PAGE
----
Consumers are increasingly prioritizing convenience when it comes to purchases.
Ninety-seven percent of consumers have even backed out of a purchase because it was inconvenient for them, according to a report from the National Retail Federation (NRF).
As a result, retailers are expected to offer more innovative ways to save people time and effort.
"Time is a precious commodity for today's consumers," NRF VP for research development and industry analysis Mark Mathews said. "Shoppers are busier with commuting to work, dealing with family obligations or catching up on schoolwork, among other things. Naturally, convenience factors are playing a larger role in their shopping experience."
The report found 83% of consumers say convenience is more important to them now compared with five years ago. The popularity of delivery services such as Amazon Prime and Instacart reinforces this, showing consumers are willing to pay a premium for such convenience. Sixty-six percent of consumers in the survey reported paying for a delivery shipping service, with a quarter paying for more than one.
Another report from dunnhumby found that convenience grew more in importance than any other consumer need, due to the efforts of traditional grocers. While still not as important as price or quality, its impact on emotional bond and financial performance doubled over the past three years.
When shopping online, 38% said convenience matters most during the beginning of the experience when researching products, compared to just 16% of in-store shoppers. Similarly, 40% of in-store shoppers ranked convenience most important at checkout, compared to 18% for online shoppers.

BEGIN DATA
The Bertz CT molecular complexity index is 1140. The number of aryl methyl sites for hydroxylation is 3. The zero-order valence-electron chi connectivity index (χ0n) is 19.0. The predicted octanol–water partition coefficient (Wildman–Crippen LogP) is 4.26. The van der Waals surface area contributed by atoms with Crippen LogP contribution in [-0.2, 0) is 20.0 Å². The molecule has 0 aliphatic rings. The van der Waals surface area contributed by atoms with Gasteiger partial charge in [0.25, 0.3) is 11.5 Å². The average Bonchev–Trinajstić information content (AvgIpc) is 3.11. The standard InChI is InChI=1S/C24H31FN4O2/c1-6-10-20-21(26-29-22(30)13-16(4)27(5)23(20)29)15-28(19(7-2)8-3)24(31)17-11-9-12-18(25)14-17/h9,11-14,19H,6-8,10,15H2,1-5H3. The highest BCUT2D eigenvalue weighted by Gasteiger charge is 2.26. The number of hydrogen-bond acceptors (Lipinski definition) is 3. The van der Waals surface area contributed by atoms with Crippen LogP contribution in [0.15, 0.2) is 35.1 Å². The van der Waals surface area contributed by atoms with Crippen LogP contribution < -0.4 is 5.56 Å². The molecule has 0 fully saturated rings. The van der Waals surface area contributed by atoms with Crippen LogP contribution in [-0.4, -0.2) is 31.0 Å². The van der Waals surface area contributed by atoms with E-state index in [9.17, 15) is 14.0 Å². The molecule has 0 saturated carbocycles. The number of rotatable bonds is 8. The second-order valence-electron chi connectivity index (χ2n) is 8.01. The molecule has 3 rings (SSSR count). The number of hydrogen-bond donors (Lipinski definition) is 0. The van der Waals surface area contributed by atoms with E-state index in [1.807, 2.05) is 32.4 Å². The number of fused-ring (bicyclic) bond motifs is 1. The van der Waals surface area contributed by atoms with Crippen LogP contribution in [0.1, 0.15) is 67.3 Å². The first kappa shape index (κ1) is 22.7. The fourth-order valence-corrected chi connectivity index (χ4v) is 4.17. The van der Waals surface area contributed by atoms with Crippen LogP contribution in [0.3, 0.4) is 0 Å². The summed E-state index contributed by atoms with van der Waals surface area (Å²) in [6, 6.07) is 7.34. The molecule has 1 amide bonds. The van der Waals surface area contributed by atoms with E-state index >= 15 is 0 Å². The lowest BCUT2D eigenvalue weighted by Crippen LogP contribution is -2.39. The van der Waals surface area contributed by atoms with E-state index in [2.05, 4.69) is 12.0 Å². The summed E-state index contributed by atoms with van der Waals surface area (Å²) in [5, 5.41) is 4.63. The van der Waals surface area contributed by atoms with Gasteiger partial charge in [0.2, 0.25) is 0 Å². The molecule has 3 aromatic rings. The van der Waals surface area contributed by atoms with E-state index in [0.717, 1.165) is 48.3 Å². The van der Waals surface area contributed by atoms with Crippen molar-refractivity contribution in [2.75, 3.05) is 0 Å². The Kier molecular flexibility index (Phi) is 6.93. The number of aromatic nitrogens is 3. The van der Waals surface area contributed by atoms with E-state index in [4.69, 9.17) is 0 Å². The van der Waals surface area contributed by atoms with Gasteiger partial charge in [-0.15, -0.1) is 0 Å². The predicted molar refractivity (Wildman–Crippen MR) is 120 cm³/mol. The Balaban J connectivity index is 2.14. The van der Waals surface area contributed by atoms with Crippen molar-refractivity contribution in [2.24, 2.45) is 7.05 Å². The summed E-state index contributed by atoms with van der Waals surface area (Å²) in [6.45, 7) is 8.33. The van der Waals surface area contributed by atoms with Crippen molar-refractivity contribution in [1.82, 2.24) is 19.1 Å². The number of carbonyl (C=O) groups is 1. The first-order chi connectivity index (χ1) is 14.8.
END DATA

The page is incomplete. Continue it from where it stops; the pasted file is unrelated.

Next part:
Most shoppers have adopted the buy online, pick up in store method and those who do say its convenient and improves their shopping experience. Even those who have not tried it are interested in doing so.
A retailers' level of convenience often leads to store loyalty as over nine in 10 are more likely to choose a retailer based on convenience.
"While convenience continues to grow in importance for consumers, there is not a one-size-fits-all solution," Mathews said. "As the industry evolves, retailers will look to identify additional ways to save consumers time and effort."
Thirty-six percent of consumers still feel retailers don't always live up to their convenience expectations, proving there is still work to be done. Consumers are still looking for additional ways to save time and effort. Specifically, when shopping online, consumers are interested in offerings around the research phase, while for in-store shopping, it's more about a streamlined transaction.
In both online and in-store shopping, consumers are always looking for deals and promotions, as well as making the return process easier. Checking inventory is also an area that is significant to both types of shoppers.
Overall, consumers think retailers should be offering a variety of options to ensure their experience is as hassle-free as possible. As innovations become more widespread, consumers are looking for them across all retailers.
In The Food Institute's recent webinar "Achieving a self-sustaining business model: Top 3 trends companies need to think about post-COVID-19," Greg Wank, CPA, CGMA, partner and leader of Anchin's food and beverage group, as well as David Eben founder and CEO of Carrington Farms, discussed how to have a more successful business while burning less capital and attaining self-sustainability. The following summarizes the salient points highlighted during the webinar.read more
Victoria writes for the biweekly Food Institute Report, the daily Today in Food updates, and the Foodie Insider daily newsletter for consumers. She graduated from Montclair State University with a B.A. in Journalism and has a background in Nutrition and Food Science. Victoria can be reached through her email at firstname.lastname@example.org.
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